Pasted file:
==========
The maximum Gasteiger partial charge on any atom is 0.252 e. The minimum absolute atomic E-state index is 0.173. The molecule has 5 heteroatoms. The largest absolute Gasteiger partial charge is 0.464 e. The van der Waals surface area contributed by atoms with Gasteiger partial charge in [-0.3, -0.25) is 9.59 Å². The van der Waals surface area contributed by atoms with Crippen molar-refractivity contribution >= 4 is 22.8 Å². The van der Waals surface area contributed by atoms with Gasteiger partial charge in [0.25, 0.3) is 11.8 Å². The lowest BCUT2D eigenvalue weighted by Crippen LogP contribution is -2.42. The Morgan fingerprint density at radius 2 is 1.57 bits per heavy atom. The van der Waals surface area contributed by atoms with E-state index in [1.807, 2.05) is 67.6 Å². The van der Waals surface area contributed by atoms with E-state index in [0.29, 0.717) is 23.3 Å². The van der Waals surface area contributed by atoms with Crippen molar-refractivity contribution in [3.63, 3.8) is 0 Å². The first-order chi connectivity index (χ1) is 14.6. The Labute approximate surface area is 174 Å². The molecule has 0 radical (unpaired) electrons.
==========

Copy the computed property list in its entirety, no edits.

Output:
The maximum Gasteiger partial charge on any atom is 0.252 e. The minimum absolute atomic E-state index is 0.173. The molecule has 5 heteroatoms. The largest absolute Gasteiger partial charge is 0.464 e. The van der Waals surface area contributed by atoms with Gasteiger partial charge in [-0.3, -0.25) is 9.59 Å². The van der Waals surface area contributed by atoms with Crippen molar-refractivity contribution >= 4 is 22.8 Å². The van der Waals surface area contributed by atoms with Gasteiger partial charge in [0.25, 0.3) is 11.8 Å². The lowest BCUT2D eigenvalue weighted by Crippen LogP contribution is -2.42. The Morgan fingerprint density at radius 2 is 1.57 bits per heavy atom. The van der Waals surface area contributed by atoms with E-state index in [1.807, 2.05) is 67.6 Å². The van der Waals surface area contributed by atoms with E-state index in [0.29, 0.717) is 23.3 Å². The van der Waals surface area contributed by atoms with Crippen molar-refractivity contribution in [3.63, 3.8) is 0 Å². The first-order chi connectivity index (χ1) is 14.6. The Labute approximate surface area is 174 Å². The molecule has 0 radical (unpaired) electrons.